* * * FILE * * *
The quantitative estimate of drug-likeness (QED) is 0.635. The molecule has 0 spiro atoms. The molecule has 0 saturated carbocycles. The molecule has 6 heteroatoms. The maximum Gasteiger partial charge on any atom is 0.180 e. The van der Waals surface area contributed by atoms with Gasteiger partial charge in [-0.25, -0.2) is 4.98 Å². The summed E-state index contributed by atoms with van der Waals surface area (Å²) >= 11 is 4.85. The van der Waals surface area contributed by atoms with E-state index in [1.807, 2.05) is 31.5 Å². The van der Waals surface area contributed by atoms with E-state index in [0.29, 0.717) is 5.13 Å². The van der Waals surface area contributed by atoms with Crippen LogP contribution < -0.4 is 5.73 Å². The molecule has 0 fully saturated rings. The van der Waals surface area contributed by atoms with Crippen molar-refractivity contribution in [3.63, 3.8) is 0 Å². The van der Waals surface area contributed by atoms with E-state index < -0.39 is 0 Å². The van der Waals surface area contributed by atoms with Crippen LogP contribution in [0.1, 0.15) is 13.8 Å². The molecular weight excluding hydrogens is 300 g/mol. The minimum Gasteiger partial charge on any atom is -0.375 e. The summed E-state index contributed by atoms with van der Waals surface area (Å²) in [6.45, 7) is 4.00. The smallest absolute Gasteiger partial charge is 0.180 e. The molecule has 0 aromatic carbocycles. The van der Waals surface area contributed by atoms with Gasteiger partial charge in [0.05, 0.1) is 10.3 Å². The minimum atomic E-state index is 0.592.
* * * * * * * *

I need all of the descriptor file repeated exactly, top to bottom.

The quantitative estimate of drug-likeness (QED) is 0.635. The molecule has 0 spiro atoms. The molecule has 0 saturated carbocycles. The molecule has 6 heteroatoms. The maximum Gasteiger partial charge on any atom is 0.180 e. The van der Waals surface area contributed by atoms with Gasteiger partial charge in [-0.25, -0.2) is 4.98 Å². The summed E-state index contributed by atoms with van der Waals surface area (Å²) >= 11 is 4.85. The van der Waals surface area contributed by atoms with E-state index in [1.807, 2.05) is 31.5 Å². The van der Waals surface area contributed by atoms with E-state index in [0.29, 0.717) is 5.13 Å². The van der Waals surface area contributed by atoms with Crippen LogP contribution < -0.4 is 5.73 Å². The molecule has 0 fully saturated rings. The van der Waals surface area contributed by atoms with Crippen molar-refractivity contribution in [3.63, 3.8) is 0 Å². The van der Waals surface area contributed by atoms with E-state index < -0.39 is 0 Å². The van der Waals surface area contributed by atoms with Crippen LogP contribution in [0.1, 0.15) is 13.8 Å². The molecular weight excluding hydrogens is 300 g/mol. The minimum Gasteiger partial charge on any atom is -0.375 e. The summed E-state index contributed by atoms with van der Waals surface area (Å²) in [6.45, 7) is 4.00. The smallest absolute Gasteiger partial charge is 0.180 e. The molecule has 0 aromatic carbocycles. The van der Waals surface area contributed by atoms with Gasteiger partial charge in [0.05, 0.1) is 10.3 Å². The minimum atomic E-state index is 0.592.